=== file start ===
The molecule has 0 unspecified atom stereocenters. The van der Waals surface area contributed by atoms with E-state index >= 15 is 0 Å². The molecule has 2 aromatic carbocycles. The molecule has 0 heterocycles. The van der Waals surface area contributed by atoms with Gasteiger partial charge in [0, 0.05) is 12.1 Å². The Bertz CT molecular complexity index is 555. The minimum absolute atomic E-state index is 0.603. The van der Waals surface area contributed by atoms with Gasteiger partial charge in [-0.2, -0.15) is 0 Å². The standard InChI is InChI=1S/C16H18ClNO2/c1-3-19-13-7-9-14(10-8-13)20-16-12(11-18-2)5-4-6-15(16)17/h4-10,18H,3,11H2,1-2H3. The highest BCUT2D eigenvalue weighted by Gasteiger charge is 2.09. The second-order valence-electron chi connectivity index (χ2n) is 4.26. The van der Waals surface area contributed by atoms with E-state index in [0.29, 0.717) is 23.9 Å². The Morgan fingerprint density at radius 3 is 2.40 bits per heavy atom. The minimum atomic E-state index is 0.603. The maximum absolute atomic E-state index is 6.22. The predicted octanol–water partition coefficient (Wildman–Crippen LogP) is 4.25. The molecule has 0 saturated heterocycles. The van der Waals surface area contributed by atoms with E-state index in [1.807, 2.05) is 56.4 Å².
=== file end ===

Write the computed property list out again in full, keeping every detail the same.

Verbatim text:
The molecule has 0 unspecified atom stereocenters. The van der Waals surface area contributed by atoms with E-state index >= 15 is 0 Å². The molecule has 2 aromatic carbocycles. The molecule has 0 heterocycles. The van der Waals surface area contributed by atoms with Gasteiger partial charge in [0, 0.05) is 12.1 Å². The Bertz CT molecular complexity index is 555. The minimum absolute atomic E-state index is 0.603. The van der Waals surface area contributed by atoms with Gasteiger partial charge in [-0.2, -0.15) is 0 Å². The standard InChI is InChI=1S/C16H18ClNO2/c1-3-19-13-7-9-14(10-8-13)20-16-12(11-18-2)5-4-6-15(16)17/h4-10,18H,3,11H2,1-2H3. The highest BCUT2D eigenvalue weighted by Gasteiger charge is 2.09. The second-order valence-electron chi connectivity index (χ2n) is 4.26. The van der Waals surface area contributed by atoms with E-state index in [0.29, 0.717) is 23.9 Å². The Morgan fingerprint density at radius 3 is 2.40 bits per heavy atom. The minimum atomic E-state index is 0.603. The maximum absolute atomic E-state index is 6.22. The predicted octanol–water partition coefficient (Wildman–Crippen LogP) is 4.25. The molecule has 0 saturated heterocycles. The van der Waals surface area contributed by atoms with E-state index in [1.807, 2.05) is 56.4 Å².